<p>There is a property of space which is caused by the motion of the electric charge, is known as <strong>electromagnetic field</strong>. There are two component of an electromagnetic field viz. −</p><ul class="list"><li><p>Electric field</p></li><li><p>Magnetic field</p></li></ul><p>A stationary electric charge produces only an electric field in the surrounding space. If the electric charge is moving, then it also produces a magnetic field. The electric field and magnetic field occupy different planes relative to the cause of the electromagnetic field, i.e., moving charge.</p><p>Therefore, one of the major difference between electric field and the magnetic field is that the electric field produces around a static electric charge while the magnetic field produces around the moving charge (or poles of a magnet also).</p><p>Many other differences between magnetic field and electric field are highlighted in the table below. We have also added a short description of the electric field and magnetic field for your reference, which helps you to understand the differences between them.</p><h2>What is an Electric Field?</h2><p>The physical field around the electrically charged particles in which all other electric charges experiences a force of either attraction or repulsion is known as <strong>electric field</strong>. The electric field is produced from electric charges or from time-varying magnetic fields. The measure of electric field around a charge is termed as electric field intensity, denoted by ‘<strong>E</strong>’. The electric field is a vector quantity because it has both magnitude and direction.</p><p><img src="https://www.tutorialspoint.com/assets/questions/tmp/Electric field.png" class="fr-fic fr-dib" width="700" height="200"></p><p>The behavior of electric field is described by the Gauss’s law and Faraday’s law of induction. Mathematically, the electric field can be defined as the electric force per unit charge, i.e.</p><p>$$\mathrm{\mathit{E\, \mathrm{=}\, \frac{F}{Q}}}$$</p><p>The intensity of electric field is measured in <strong>Newton per coulomb</strong>. The direction of the electric field is taken as the direction of the force which is exerted on a positive electric charge. The electric field around an electric charge is represented by imaginary field lines. The electric field lines show that the electric field is radially outwards from a positive charge and radially inwards a negative charge.</p><h2>What is Magnetic Field?</h2><p>The space around a magnet where its poles exhibit a force of either attraction or repulsion is known as <strong>magnetic field</strong>. When the electric charges move in space or through a conductor, they also produce magnetic field.</p><p><img src="https://www.tutorialspoint.com/assets/questions/tmp/Magnetic field field.png" class="fr-fic fr-dib" width="700" height="210"></p><p>Therefore, a magnet and moving electric charge produce magnetic field around them, which is represented by imaginary lines called <strong>magnetic field lines</strong>. As the magnetic field has magnitude and direction, thus it is also a vector quantity. The measure of magnetic field is termed as <strong>magnetic field strength</strong>, denoted by ‘<strong>H</strong>’. But, mathematically, the magnetic field is measured in terms of magnetic flux density, denoted by <strong>B</strong> and is given by,</p><p>$$\mathrm{\mathit{B\, \mathrm{=}\, \frac{\phi }{A}}}$$</p><p>The unit of magnetic flux density is <strong>Tesla</strong> or <strong>Weber/m<sup>2</sup></strong>. The direction of the magnetic field outside the magnet is from north pole to south poles and inside the magnetic, it is from south pole to north pole.</p><h2>Difference between Electric and Magnetic Field</h2><p>The following table highlights the key differences between an electric field and a magnetic field −</p><table class="table table-bordered"><thead><tr><th style="text-align: center;">Parameter</th><th style="text-align: center;">Electric Field</th><th style="text-align: center;">Magnetic Field</th></tr></thead><tbody><tr><td style="vertical-align: middle; text-align: center;">Definition</td><td>The region around an electrically charged particle where all other charges experience a force of attraction or repulsion is known as electric field.</td><td>The magnetic field is the region around a magnet in which its poles exhibit a force of attraction or repulsion.</td></tr><tr><td style="vertical-align: middle; text-align: center;">Measure</td><td>The measure of electric field is known as electric field strength or electric field intensity.</td><td>The measure of magnetic field is called magnetic field intensity or magnetic field strength.</td></tr><tr><td style="vertical-align: middle; text-align: center;">Denotation</td><td>The electric field is denoted by ‘<strong>E</strong>’.</td><td>Magnetic field is denoted by ‘<strong>B</strong>’.</td></tr><tr><td style="vertical-align: middle; text-align: center;">Expression</td><td>The intensity of electric field is given by,$\mathrm{\mathit{E\, \mathrm{=}\, \frac{F}{Q}}}$<br></td><td>The magnetic field (or magnetic flux density) is given by,$\mathrm{\mathit{B\, \mathrm{=}\, \frac{\phi }{A}}}$<br></td></tr><tr><td style="vertical-align: middle; text-align: center;">Unit of measurement</td><td>The measuring unit of electric field is Newton per coulomb or volt per meter.</td><td>The unit of magnetic field (i.e. magnetic flux density) is Tesla or weber per sq. meter.</td></tr><tr><td style="vertical-align: middle; text-align: center;">Cause of production</td><td>Electric field is caused by electric charge, may be static or moving.</td><td>Magnetic field is produced by magnet or moving charge.</td></tr><tr><td style="vertical-align: middle; text-align: center;">Direction of field lines</td><td>The electric field lines start from a positive charge and end on a negative charge.</td><td>The magnetic field lines move from north pole to south pole outside the magnet, and move from south pole to north pole inside the magnet.</td></tr><tr><td style="vertical-align: middle; text-align: center;">Formation of loop</td><td>The electric field lines do not form a closed loop.</td><td>Magnetic field lines form a closed loop.</td></tr><tr><td style="vertical-align: middle; text-align: center;">Measuring instrument</td><td>In order to measure the strength of electric field the Electrometer is used.</td><td>Magnetometer is used to measure the strength of magnetic field.</td></tr><tr><td style="vertical-align: middle; text-align: center;">Movement in electromagnetic field</td><td>The electric field is perpendicular to the magnetic field.</td><td>The magnetic field is perpendicular to the electric field.</td></tr><tr><td style="vertical-align: middle; text-align: center;">Force</td><td>The force produced by electric field on the charges is directly proportional to electric charge.</td><td>Force produced by a magnetic field is directly proportional to strength of the magnetic pole (in case of magnet) or to charge and speed of the electric charge (in case electromagnetism).</td></tr><tr><td style="vertical-align: middle; text-align: center;">Reactive power (in VAr)</td><td>The electric field produces the reactive power as in a capacitor.</td><td>Magnetic field absorbs the reactive power as in an inductor.</td></tr><tr><td style="vertical-align: middle; text-align: center;">Pole</td><td>Electric field may have monopole (due to one charge) or dipole (due to two charges).</td><td>Magnetic field always have dipole. Single pole of magnet cannot exist.</td></tr><tr><td style="vertical-align: middle; text-align: center;">Dimensions</td><td>An electric field exists in two dimensions.</td><td>A magnetic field exists in three dimensions.</td></tr><tr><td style="vertical-align: middle; text-align: center;">Work done on a particle</td><td>When a charged particle enters an electric field, the electric field can influence the particle by changing velocity or direction or both, i.e. the electric field can do work on a particle.</td><td>A magnetic field cannot do any work on a particle. When a particle enters into a magnetic field, the magnetic field cannot influence the particle by changing its velocity or direction.</td></tr></tbody></table><h2>Conclusion</h2><p>From the above discussion, we can conclude that both magnetic fields and electric fields are vector quantities having magnitude as well as direction. In this article, we highlighted the key features of an electric field and how it differs from a magnetic field.</p>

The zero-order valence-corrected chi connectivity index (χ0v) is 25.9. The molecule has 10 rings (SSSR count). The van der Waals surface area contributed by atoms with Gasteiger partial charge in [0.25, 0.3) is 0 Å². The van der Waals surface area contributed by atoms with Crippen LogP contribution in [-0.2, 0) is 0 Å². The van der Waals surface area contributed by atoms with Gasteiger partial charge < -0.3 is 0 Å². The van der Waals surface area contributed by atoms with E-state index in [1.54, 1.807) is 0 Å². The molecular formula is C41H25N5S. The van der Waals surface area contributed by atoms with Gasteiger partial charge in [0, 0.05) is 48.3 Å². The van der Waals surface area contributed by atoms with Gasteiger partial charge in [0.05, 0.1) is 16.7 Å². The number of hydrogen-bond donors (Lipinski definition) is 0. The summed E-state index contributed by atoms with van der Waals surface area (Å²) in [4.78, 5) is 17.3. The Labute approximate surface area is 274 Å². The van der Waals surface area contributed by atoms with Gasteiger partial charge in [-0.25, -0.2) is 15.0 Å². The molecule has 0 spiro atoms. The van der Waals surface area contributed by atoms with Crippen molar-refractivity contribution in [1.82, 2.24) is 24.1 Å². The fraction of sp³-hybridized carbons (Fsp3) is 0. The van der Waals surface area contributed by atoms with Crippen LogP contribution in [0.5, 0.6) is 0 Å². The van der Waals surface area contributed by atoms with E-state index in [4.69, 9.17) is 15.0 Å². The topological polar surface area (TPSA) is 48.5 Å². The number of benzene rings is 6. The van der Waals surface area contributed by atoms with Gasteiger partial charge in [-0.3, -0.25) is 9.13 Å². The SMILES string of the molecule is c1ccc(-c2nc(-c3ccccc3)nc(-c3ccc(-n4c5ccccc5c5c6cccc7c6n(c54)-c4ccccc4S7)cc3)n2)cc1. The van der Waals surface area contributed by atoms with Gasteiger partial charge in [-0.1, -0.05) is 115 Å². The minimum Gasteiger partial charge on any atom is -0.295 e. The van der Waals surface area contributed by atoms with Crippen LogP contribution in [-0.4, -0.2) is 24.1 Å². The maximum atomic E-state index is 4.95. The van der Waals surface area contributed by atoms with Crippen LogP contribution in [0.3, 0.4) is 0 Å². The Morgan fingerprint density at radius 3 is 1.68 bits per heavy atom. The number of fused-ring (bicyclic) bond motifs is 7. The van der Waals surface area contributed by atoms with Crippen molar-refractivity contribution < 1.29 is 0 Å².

raja
Updated on 28-Jun-2022 08:03:02